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Common Myths about Scrum Masters

  • The Scrum Master is the “Scrum Police.” They enforce Scrum rules.
    Why is this a myth? There are very few “Scrum rules.” Scrum is designed to be a framework for helping teams execute complex work. When Scrum Masters guide teams in understanding the principles of Scrum and purpose of its elements, the benefits become clear. The Scrum Master is not an enforcer, they are a guide.
  • The Scrum Master is the team’s manager.
    Why is this a myth? There is no organizational hierarchy on a Scrum Team and the Scrum Master does not have authority over team members. The Scrum Master does take a leadership role in guiding, coaching and mentoring the team; helping remove impediments that the team cannot remove themselves and creating a supportive environment for team members.
  • The Scrum Master’s primary focus is on team happiness and acting as a team cheerleader.
    Why is this a myth? The Scrum Master’s primary focus is the team’s effectiveness and its ability to deliver value. They identify team and organizational problems that impede a team’s ability to deliver value.
  • The Scrum Master is a Project Manager.
    Why is this a myth? Scrum Masters are not required to engage in traditional project management activities such as day-to-day management of the project or managing the project’s scope, budget or deadline. They also do not oversee individual team member’s work or tasks. The Scrum Master’s focus is on using Scrum and its principles to help the team improve their effectiveness.
  • The Scrum Master is the team’s admin. For example, they manage, schedule and take minutes in all meetings; organize celebrations when milestones are achieved; and are the team’s JIRA administrator.
    Why is this a myth? None of the items in the example above are elements of Scrum and they are not the responsibility of anyone on the Scrum Team. If the Scrum Team decides that these activities would help them be successful, they work together to decide who will be responsible for them.
  • The Scrum Master must be technical. 
    Why is this a myth? The Developers on the team are the ones with the specialized knowledge of how to accomplish the work. It MAY be beneficial for the Scrum Master to have an understanding of how Developers do their work in order to serve them, but it is not required. The Scrum Master’s technical expertise is in Scrum and its complementary techniques.
  • The Scrum Master removes all impediments or blockers. 
    Why is this a myth? An impediment is simply a hindrance or obstruction to accomplishing something. We face this kind of hindrance countless times each day whether it’s a locked door that should be unlocked, software that doesn’t work as expected or a question without an immediate answer. Most impediments are resolved by the person that initially faced it. Scrum Team members regularly face and resolve impediments. The Scrum Master steps in to help resolve impediments when Scrum Team members are unable to do so on their own.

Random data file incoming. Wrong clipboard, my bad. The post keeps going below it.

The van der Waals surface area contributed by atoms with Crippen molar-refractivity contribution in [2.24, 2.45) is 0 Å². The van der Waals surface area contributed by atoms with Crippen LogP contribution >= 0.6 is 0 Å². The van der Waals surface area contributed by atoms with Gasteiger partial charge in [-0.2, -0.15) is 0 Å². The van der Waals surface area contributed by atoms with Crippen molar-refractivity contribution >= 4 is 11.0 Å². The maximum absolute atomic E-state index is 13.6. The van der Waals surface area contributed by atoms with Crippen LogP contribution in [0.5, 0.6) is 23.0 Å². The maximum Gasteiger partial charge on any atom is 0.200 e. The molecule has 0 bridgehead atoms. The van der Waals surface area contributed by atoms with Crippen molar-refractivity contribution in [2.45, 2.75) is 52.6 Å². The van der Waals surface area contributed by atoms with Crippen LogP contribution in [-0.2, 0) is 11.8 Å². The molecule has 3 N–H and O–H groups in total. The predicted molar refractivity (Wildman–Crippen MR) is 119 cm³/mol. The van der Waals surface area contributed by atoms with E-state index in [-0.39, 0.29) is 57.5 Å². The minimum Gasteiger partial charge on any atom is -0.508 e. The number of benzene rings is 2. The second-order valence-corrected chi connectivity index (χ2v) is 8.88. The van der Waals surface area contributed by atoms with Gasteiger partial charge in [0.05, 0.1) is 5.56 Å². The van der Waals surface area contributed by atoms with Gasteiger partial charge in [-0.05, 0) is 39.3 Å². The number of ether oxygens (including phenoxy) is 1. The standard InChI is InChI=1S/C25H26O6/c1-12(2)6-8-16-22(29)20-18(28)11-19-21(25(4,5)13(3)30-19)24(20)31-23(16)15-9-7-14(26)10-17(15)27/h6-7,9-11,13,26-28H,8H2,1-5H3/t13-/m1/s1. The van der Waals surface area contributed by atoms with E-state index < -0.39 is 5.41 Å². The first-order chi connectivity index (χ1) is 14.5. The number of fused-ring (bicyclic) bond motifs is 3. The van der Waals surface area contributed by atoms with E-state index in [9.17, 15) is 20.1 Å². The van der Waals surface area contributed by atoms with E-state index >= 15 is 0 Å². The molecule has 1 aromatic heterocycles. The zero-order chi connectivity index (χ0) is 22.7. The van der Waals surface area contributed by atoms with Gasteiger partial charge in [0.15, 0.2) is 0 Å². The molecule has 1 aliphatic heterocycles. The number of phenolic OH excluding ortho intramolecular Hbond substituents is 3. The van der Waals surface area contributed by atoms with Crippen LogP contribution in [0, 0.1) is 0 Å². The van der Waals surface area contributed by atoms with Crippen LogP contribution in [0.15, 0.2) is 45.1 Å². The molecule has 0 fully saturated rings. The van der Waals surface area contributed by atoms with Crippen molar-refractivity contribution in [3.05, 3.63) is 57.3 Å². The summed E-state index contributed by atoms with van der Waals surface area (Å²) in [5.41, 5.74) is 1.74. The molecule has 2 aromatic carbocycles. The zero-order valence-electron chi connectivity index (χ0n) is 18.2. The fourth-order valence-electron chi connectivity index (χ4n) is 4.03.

• The Scrum Master facilitates all Scrum Events
    Why is this a myth? New teams often struggle with how to make their Scrum Events as fruitful as possible. Other teams may have interpersonal dynamics that stymie consensus building. To help overcome these issues, Scrum Masters will often build their facilitation skills (as well as their mentoring and coaching skills). However, this does not mean that the Scrum Master is tasked with facilitating every meeting. Scrum Teams are most effective when they share these responsibilities.
  • Having Scrum Master certification is evidence that an individual will be an effective Scrum Master.
    Why is this a myth? The first step in becoming a Scrum Master is having knowledge of the Scrum framework and how to use it. It is not possible to be an effective Scrum Master without this knowledge. However, like any profession, being truly effective at the job requires skill, practical experience and professional characteristics appropriate for the role. Certification can provide evidence of a baseline of knowledge, but is unlikely to attest to an individual’s soft skills or judgment. 



Organizations sometimes misconstrue the role of a project manager with the accountability of the Scrum Master. While a project manager and a Scrum Master are similar in that they both work and interact with teams, there are distinct differences between their roles. 
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The Scrum Master is accountable for the Scrum Team’s effectiveness and for establishing Scrum as it is defined in the Scrum Guide. Excellent Scrum Masters help their teams deliver value. They can help transform a team that struggles, into a team that delivers value every Sprint.